Submitted 1 years 287 days ago

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Arkansas Senate Approves $120M in Tax Cuts
LITTLE ROCK - Arkansas lawmakers are moving closer toward finalizing a package of tax cuts that will eventually cost the state about $120 million a year. The Senate Revenue and Taxation Committee voted Thursday to advance a package of a dozen tax cut proposals. The full Senate was expected to vote on the bills Thursday afternoon. The package includes proposals to cut Arkansas' taxes on income, capital gains and manufacturers' utility bills. The proposals are expected to cost the state about $10 million in the coming fiscal year. Finance officials say the proposals will eventually cost the state $120 million annually. The panel also advanced Gov. Mike Beebe's proposal to cut the grocery tax if the state's bond obligations for school desegregation payments decrease by $35 million over a six-month period. Arkansas Business
Submitted 1 years 287 days ago

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Enviro Tech Expansion to Add 120 Helena, Ark., Jobs
Enviro Tech Chemical Services of Modesto, Calif., is expected to create as many as 120 new jobs after its 110,000-SF facility in Helena is completed. In July, Gov. Mike Beebe announcedthat the chemical plant expansion would add about 40 jobs, increasing the company's local workforce to more than 70. But at the building's groundbreaking in early April, Enviro Tech CEO Mike Harvey said the company wants closer to 150 workers. Phil Harvey, Enviro Tech's vice president of U.S. operations, said 150 was the company's goal but was not entirely set in stone. "We haven't signed any commitments as far as signing contracts," he said. The facility will replace the one that was already present in Helena, he added. It's expected to open in November 2014. Arkansas Business
Submitted 1 years 287 days ago

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New Orleans is among the top cities where jobs are shifting closer to downtown, Brookings study finds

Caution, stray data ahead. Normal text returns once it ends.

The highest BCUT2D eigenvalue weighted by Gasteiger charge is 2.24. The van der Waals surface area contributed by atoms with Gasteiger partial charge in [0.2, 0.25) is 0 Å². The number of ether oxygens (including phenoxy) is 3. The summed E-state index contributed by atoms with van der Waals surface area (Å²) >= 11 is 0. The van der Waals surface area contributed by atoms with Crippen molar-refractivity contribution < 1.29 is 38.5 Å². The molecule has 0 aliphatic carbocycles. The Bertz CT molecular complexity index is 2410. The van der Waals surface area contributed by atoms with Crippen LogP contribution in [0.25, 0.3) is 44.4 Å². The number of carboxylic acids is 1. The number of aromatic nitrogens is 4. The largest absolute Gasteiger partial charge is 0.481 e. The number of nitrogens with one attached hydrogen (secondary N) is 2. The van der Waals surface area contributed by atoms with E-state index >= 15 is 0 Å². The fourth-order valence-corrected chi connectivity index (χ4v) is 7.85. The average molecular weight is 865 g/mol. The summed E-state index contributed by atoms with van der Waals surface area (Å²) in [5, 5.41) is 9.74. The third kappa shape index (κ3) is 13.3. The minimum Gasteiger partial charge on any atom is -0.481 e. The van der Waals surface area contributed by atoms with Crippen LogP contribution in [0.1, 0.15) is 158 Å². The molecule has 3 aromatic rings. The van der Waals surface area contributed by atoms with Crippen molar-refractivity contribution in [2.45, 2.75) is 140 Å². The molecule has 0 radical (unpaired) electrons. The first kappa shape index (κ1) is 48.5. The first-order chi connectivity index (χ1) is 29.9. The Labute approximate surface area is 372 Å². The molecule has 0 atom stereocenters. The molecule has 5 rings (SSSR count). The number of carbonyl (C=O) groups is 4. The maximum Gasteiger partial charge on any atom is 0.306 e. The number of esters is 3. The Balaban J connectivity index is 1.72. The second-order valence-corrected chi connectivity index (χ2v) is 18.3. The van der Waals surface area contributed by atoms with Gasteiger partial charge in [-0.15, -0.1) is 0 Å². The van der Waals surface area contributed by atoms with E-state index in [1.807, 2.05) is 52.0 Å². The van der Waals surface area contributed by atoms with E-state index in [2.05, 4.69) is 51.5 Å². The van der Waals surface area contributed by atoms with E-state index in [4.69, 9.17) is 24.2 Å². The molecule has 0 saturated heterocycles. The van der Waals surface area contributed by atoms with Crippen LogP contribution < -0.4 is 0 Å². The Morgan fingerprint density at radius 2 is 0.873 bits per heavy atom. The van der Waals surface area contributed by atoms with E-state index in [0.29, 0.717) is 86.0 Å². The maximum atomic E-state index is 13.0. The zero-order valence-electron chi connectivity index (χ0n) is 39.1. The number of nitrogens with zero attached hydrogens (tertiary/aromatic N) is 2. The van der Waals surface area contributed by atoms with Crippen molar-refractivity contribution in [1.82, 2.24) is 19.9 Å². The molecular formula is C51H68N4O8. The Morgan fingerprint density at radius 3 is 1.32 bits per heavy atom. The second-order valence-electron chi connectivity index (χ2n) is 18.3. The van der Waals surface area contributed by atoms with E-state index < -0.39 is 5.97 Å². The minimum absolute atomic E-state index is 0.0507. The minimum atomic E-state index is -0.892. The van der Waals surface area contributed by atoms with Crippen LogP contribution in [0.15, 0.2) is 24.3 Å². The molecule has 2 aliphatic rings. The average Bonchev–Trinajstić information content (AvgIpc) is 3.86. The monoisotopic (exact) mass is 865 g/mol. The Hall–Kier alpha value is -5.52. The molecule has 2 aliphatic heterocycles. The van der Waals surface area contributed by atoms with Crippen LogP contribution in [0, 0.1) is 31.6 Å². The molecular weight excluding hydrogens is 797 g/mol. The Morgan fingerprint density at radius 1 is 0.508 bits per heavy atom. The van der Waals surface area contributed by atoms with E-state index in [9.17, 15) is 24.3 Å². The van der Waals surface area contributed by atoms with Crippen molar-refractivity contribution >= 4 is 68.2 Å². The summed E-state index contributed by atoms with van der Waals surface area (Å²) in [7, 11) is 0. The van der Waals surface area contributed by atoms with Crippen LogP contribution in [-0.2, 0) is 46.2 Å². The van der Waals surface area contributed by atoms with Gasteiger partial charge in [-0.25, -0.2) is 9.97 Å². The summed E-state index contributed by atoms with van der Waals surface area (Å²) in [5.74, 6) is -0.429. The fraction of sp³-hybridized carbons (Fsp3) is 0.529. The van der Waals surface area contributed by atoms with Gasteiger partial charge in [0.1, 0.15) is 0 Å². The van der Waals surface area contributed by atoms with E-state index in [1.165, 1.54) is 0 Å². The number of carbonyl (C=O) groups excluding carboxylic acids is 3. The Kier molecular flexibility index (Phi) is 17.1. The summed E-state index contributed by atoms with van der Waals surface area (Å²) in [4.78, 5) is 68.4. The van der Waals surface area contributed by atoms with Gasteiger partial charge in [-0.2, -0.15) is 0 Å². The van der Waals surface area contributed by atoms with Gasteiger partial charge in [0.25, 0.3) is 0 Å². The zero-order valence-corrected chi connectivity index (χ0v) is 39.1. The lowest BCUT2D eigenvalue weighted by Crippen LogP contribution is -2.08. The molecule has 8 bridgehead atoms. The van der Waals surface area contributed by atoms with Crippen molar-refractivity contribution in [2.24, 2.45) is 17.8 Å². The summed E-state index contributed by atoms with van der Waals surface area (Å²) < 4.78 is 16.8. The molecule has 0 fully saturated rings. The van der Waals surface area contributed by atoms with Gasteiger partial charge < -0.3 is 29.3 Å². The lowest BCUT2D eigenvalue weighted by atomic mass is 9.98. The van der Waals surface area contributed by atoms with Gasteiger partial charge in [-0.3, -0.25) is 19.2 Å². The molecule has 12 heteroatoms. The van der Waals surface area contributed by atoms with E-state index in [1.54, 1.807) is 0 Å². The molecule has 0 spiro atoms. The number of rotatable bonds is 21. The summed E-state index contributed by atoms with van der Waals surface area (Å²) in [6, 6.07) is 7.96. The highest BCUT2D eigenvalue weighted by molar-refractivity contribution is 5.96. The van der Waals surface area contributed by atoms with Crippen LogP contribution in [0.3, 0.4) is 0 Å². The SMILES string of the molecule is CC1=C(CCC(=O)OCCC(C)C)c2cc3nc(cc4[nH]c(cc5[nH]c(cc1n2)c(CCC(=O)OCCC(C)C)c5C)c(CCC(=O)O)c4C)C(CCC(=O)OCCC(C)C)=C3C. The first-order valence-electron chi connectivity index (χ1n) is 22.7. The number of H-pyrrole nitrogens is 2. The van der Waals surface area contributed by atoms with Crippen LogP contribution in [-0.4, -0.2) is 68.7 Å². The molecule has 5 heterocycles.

Examining how the Great Recession influenced the way jobs spread across cities and surrounding areas, the Brookings Institution on Thursday ranked New Orleans second out of 100 metropolitan areas for an increase in its share of jobs located within three miles of downtown. The Washington-based research and policy group found a 1.8 percent uptick in the concentration of jobs close to the Central Business District in New Orleans from 2007 to 2010, tying Louisville, Ky., but falling short of the 2.5 percent increase in Chattanooga, Tenn. The New Orleans job centralization rose from 29.8 percent to 31.6 percent of all the jobs in a 35-mile radius. While the percentages do not necessarily mean downtowns gained jobs -- they just didn't lose as many as outlying locations -- New Orleans was one of only four metropolitan areas the study cited for achieving an absolute rise in the number of jobs at the urban core, from 129,393 in 2007 to 134,154 in 2010. Times-Picayune
Submitted 1 years 287 days ago

 

 

 

Features & Opinion

 Top Ten Places in the South for Relocating California Companies

Just look around at what's happening in the aerospace industry in the American South. Aerospace is really making a move to become one of the region's top two industry sectors. It’s not there yet, but if large project counts are any indication, aerospace may soon challenge the petrochemicals sector as the second largest industry in the region. Never before has the aerospace industry been so important to the South's economy. Oh, what's the No. 1 industry sector in the South? Automotive is, of course. That industry hasn't been challenged much for 25 years in this region, or since we’ve been counting.

 

 Randle Report - Business News in the South

 FEATURE  
By Stacy Randle
Demographer Wendell Cox recently analyzed the largest gains in holders of bachelor's and post-graduate degrees between 2007 and 2012 in the 51 metro regions in the U.S. of 1 million residents or more. The results were published in Forbes magazine and the South dominated the ranking.
 

 Business News in the South - Randle Report

FEATURE     
This is our annual "Made in the South" issue and it's timely because there is a new player in the South's manufacturing universe. For almost two decades, economic developers and politicos in the South and the U.S. have been chasing Chinese projects with little or nothing to show. Want proof we've been chasing ghosts in China for years? Okay, go ahead and name a Chinese brand that's made in the South? Tick. . .tick. . .tick. Give up?
 
 Nashville Mayour Karl Dean
If you have ever seen one of my presentations, then you know about the word "reshoring" and how that phenomenon has lifted the spirits of even the most skeptical Southerners regarding the future of the region's economy. After all, in the last four decades, manufacturing has suffered a bloodletting never before seen in U.S. history. The biggest factor behind the slow and long meltdown that began in the 1990s was the herd mentality to offshore manufacturing capacity to cheaper locales, primarily by U.S.-owned companies.